We passed Sarbanes-Oxley in the wake of the Enron scandal to try to root out financial and accounting irregularities. How could similar irregularities occur at Lehman Brothers? History has a way of constantly repeating itself. One thing is for certain, the civil lawsuits, and hopefully criminal charges and indictments, will flow shortly. I will do my best to keep you posted in the coming weeks and months.

17 comments:

  1. Professor Grant:

    In repeatedly violating "its own internal risk limits and controls," does the report indicate how heavily invested Lehman was in securitized subprime mortgage instruments? Without having read the report, I have to assume that reckless investment in both collateralized debt obligations and reckless reliance on credit default swaps is where Lehman repeatedly violated its own risk limits and controls.

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  2. Valukas found that Repo 105 was not disclosed to government regulators ....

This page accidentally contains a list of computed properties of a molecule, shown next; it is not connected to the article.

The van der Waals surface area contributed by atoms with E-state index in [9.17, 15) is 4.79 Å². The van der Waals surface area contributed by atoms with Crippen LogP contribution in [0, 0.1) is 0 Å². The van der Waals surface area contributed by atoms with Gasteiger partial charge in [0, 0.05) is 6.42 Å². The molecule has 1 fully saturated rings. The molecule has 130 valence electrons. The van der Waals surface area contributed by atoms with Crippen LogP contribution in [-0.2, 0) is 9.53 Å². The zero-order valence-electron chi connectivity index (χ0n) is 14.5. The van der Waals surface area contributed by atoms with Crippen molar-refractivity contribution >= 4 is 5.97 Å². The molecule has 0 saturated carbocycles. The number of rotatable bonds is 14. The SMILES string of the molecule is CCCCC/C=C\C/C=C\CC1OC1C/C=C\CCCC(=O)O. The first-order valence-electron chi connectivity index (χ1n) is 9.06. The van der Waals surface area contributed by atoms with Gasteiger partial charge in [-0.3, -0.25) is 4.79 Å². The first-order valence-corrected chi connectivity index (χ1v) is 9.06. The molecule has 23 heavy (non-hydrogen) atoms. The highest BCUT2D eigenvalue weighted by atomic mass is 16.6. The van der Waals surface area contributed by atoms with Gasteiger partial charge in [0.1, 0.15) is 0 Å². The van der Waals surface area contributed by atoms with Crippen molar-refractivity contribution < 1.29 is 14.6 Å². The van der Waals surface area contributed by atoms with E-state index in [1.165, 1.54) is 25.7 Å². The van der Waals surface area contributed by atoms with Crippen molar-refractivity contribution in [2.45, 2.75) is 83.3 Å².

Not true. It turns out that NY Fed may be "culpable in aiding and abetting Lehman in accounting fraud and Sarbox violations", according to Yves Smith at Naked Capitalism, who has read the report and has been following the reporting closely:

    “It also emerges that the NY Fed, and thus Timothy Geithner, were at a minimum massively derelict in the performance of their duties, and may well be culpable in aiding and abetting Lehman in accounting fraud and Sarbox violations.

    We need to demand an immediate release of the e-mails, phone records, and meeting notes from the NY Fed and key Lehman principals regarding the NY Fed’s review of Lehman’s solvency. If, as things appear now, Lehman was allowed by the Fed’s inaction to remain in business, when the Fed should have insisted on a wind-down (and the failed Barclay’s said this was not infeasible: even an orderly bankruptcy would have been preferrable, as Harvey Miller, who handled the Lehman BK filing has made clear; a good bank/bad bank structure, with a Fed backstop of the bad bank, would have been an option if the Fed’s justification for inaction was systemic risk), the NY Fed at a minimum helped perpetuate a fraud on investors and counterparties.”

    This pattern further suggests the Fed, which by its charter is tasked to promote the safety and soundness of the banking system, instead, via its collusion with Lehman management, operated to protect particular actors to the detriment of the public at large.